The phrase evokes different reactions in different people. Some view them as an exemplary, unbiased and indispensable research tool while others positively groan at the mere thought of spending their next few minutes answering random questions. Some are dispassionate and robotically move them to spam and promptly, forget about them while others choose to answer them diligently.
What are the factors that figure into making this choice? To understand this and thereby, the psychology of survey respondents, we ironically sent out a survey too.
The question that we asked was,
“Why do you answer a survey?”
Given below is the result we received.
A study published in the Journal of International Consumer Marketing by Patrick S.Poon, Gerald Albaum & Felicitas U. Evangelista suggests that respondents answer them for various reasons including Social Exchange, Cognitive dissonance, Self- perception, commitment and involvement and Reciprocity. We attempted to find out which one these plays the most significant role in the psyche of the Indian respondent.
Reasons for answering
- Reciprocity – The largest proportion of the respondents (about 19%) claimed that they view them as an instrument to raise complaints, issues and indicate negative experiences while 13% said that they use them to denote the positive. Reciprocity or the idea of wanting to reward a positive experience and penalise the negative seems to be paramount.
- Social exchange, incentive or monetary motivation was a close second with 13% Indians claiming it to be a reason for responding.
- Cognitive Dissonance- People usually fancy themselves to be altruistic, upstanding, proactive and exemplary citizens. Anything that challenges the notion of this self produces a dissonance in the psyche. Consequently, it isn’t astonishing that about 13% of the respondents claimed that they feel like it’s their moral obligation to answer surveys while another 13% denoted that surveys make them feel involved.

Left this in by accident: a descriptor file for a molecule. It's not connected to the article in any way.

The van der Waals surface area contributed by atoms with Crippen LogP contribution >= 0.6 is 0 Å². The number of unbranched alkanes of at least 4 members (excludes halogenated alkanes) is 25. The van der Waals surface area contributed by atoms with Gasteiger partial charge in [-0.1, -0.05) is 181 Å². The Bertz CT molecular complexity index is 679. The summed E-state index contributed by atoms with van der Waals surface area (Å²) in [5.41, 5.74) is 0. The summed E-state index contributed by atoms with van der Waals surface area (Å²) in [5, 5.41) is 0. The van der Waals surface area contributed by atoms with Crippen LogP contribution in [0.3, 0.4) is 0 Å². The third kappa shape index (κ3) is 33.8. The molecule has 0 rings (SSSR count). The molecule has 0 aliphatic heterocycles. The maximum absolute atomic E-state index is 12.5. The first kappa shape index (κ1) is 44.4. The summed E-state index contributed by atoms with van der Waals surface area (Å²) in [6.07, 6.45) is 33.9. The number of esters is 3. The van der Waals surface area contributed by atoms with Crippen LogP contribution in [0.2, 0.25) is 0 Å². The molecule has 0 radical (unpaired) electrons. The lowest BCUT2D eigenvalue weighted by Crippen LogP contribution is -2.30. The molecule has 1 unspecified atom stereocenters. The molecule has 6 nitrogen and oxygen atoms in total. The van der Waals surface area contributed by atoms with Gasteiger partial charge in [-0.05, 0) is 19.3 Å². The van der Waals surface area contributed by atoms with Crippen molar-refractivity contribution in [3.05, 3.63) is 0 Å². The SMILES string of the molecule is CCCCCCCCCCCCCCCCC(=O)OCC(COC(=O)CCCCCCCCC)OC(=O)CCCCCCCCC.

- Boredom- Surprisingly, about 14% of respondents claimed that they answer them out of boredom while 6% said that they enjoyed the process.
Human beings are intrinsically wired to crave community. Surveys make people feel like they are a part of something bigger than the boundaries of their self-hood and that their opinion matters, which it does in a survey.
Then, what is survey fatique?
We reside in a world where we are constantly bombarded with information from all fronts. Poll fatigue and survey fatigue are the result of this incessant flow of data and questions (https://surveyanyplace.com/survey-fatigue/ ). An article published in The New York Times titled “Why people hate taking surveys?” explained that maintaining their credibility is of paramount importance. Furthermore, advertisements disguised as surveys were met with extreme disapproval. Surveys are necessary. Without them, we lose the currency to understand humans in what drives them to take the decisions they do end up taking. It is therefore essential to ensure that your survey is far-reaching and gets answered by a wide variety and number of people.
Here are our top recommendations to get people to answer your surveys
So here are our top recommendations to get people to answer your questions:
- Leverage reciprocity, by sending out quick transactional surveys immediately after the conclusion of an experience. The need to reciprocate is the strongest post an immediate experience, and people are more likely to be answer immediately rather than days later
- Of course, offering monetary compensation to the respondent will generate a higher response rate
- Surveys that evoke a strong sense of participation and involvement tend to be more popular amongst survey responders and are less likely to be ignored. Ease the cognitive dissonance by disclosing the results. They would feel more involved with your company.
- It is crucial to ensure that they are enjoyable, and, the language is simple and easy to comprehend
Just like every company needs to understand its target audience, all Survey Creators must try to understand the psychology of the respondents. Understanding the factors that encourage the public to give up time to answer a survey will definitely yield a significantly higher response rate.